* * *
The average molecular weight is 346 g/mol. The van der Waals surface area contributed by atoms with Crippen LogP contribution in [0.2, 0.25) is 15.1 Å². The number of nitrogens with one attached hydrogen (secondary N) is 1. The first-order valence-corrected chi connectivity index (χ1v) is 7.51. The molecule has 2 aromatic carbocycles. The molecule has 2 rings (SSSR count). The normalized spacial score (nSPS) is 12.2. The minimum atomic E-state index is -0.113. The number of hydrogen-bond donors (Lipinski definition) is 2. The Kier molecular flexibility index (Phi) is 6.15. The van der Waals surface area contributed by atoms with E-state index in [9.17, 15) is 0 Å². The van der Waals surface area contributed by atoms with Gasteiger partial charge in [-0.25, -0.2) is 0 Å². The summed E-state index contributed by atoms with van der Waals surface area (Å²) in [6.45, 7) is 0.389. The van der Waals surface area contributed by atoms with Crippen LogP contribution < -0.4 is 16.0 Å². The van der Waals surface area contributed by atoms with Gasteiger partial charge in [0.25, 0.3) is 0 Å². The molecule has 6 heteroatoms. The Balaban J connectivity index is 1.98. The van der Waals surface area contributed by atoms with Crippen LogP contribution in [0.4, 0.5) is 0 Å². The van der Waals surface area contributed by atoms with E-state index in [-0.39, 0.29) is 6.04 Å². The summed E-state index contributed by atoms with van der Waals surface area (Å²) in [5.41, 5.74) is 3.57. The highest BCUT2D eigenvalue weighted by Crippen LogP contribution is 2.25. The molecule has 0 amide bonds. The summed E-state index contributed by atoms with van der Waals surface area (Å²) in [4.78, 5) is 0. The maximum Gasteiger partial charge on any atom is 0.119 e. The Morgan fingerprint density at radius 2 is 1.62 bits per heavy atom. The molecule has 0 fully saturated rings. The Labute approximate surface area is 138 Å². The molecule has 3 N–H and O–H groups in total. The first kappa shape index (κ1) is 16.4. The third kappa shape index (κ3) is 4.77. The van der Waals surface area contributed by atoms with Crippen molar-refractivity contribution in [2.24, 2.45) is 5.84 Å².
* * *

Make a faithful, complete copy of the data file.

The average molecular weight is 346 g/mol. The van der Waals surface area contributed by atoms with Crippen LogP contribution in [0.2, 0.25) is 15.1 Å². The number of nitrogens with one attached hydrogen (secondary N) is 1. The first-order valence-corrected chi connectivity index (χ1v) is 7.51. The molecule has 2 aromatic carbocycles. The molecule has 2 rings (SSSR count). The normalized spacial score (nSPS) is 12.2. The minimum atomic E-state index is -0.113. The number of hydrogen-bond donors (Lipinski definition) is 2. The Kier molecular flexibility index (Phi) is 6.15. The van der Waals surface area contributed by atoms with E-state index in [9.17, 15) is 0 Å². The van der Waals surface area contributed by atoms with Gasteiger partial charge in [-0.25, -0.2) is 0 Å². The summed E-state index contributed by atoms with van der Waals surface area (Å²) in [6.45, 7) is 0.389. The van der Waals surface area contributed by atoms with Crippen LogP contribution < -0.4 is 16.0 Å². The van der Waals surface area contributed by atoms with Gasteiger partial charge in [0.25, 0.3) is 0 Å². The molecule has 6 heteroatoms. The Balaban J connectivity index is 1.98. The van der Waals surface area contributed by atoms with Crippen LogP contribution in [0.4, 0.5) is 0 Å². The van der Waals surface area contributed by atoms with E-state index in [-0.39, 0.29) is 6.04 Å². The summed E-state index contributed by atoms with van der Waals surface area (Å²) in [5.41, 5.74) is 3.57. The highest BCUT2D eigenvalue weighted by Crippen LogP contribution is 2.25. The molecule has 0 amide bonds. The summed E-state index contributed by atoms with van der Waals surface area (Å²) in [4.78, 5) is 0. The maximum Gasteiger partial charge on any atom is 0.119 e. The Morgan fingerprint density at radius 2 is 1.62 bits per heavy atom. The molecule has 0 fully saturated rings. The Labute approximate surface area is 138 Å². The molecule has 3 N–H and O–H groups in total. The first kappa shape index (κ1) is 16.4. The third kappa shape index (κ3) is 4.77. The van der Waals surface area contributed by atoms with Crippen molar-refractivity contribution in [2.24, 2.45) is 5.84 Å².